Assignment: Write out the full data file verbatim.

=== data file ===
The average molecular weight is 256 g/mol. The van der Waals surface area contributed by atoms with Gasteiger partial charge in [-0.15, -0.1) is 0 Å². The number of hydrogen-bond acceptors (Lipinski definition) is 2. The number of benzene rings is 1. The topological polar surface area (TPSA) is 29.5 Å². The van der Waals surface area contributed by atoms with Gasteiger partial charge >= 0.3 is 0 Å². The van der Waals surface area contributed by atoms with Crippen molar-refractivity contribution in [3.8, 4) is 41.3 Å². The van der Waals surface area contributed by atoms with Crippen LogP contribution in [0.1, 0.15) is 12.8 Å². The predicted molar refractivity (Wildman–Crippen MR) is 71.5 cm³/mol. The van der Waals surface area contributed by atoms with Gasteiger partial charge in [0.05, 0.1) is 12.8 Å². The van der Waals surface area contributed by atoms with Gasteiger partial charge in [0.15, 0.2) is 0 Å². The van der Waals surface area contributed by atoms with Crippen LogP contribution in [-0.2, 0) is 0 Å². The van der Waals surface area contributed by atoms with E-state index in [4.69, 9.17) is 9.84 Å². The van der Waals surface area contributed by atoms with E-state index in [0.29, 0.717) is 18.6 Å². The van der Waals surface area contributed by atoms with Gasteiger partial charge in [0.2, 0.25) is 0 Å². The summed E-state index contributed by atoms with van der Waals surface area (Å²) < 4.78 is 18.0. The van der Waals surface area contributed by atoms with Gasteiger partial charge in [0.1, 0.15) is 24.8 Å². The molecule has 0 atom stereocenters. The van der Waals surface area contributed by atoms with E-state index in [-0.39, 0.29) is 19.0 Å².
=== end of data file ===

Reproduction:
The average molecular weight is 256 g/mol. The van der Waals surface area contributed by atoms with Gasteiger partial charge in [-0.15, -0.1) is 0 Å². The number of hydrogen-bond acceptors (Lipinski definition) is 2. The number of benzene rings is 1. The topological polar surface area (TPSA) is 29.5 Å². The van der Waals surface area contributed by atoms with Gasteiger partial charge >= 0.3 is 0 Å². The van der Waals surface area contributed by atoms with Crippen molar-refractivity contribution in [3.8, 4) is 41.3 Å². The van der Waals surface area contributed by atoms with Crippen LogP contribution in [0.1, 0.15) is 12.8 Å². The predicted molar refractivity (Wildman–Crippen MR) is 71.5 cm³/mol. The van der Waals surface area contributed by atoms with Gasteiger partial charge in [0.05, 0.1) is 12.8 Å². The van der Waals surface area contributed by atoms with Gasteiger partial charge in [0.15, 0.2) is 0 Å². The van der Waals surface area contributed by atoms with Crippen LogP contribution in [-0.2, 0) is 0 Å². The van der Waals surface area contributed by atoms with E-state index in [4.69, 9.17) is 9.84 Å². The van der Waals surface area contributed by atoms with E-state index in [0.29, 0.717) is 18.6 Å². The van der Waals surface area contributed by atoms with Gasteiger partial charge in [0.2, 0.25) is 0 Å². The summed E-state index contributed by atoms with van der Waals surface area (Å²) < 4.78 is 18.0. The van der Waals surface area contributed by atoms with Gasteiger partial charge in [0.1, 0.15) is 24.8 Å². The molecule has 0 atom stereocenters. The van der Waals surface area contributed by atoms with E-state index in [-0.39, 0.29) is 19.0 Å².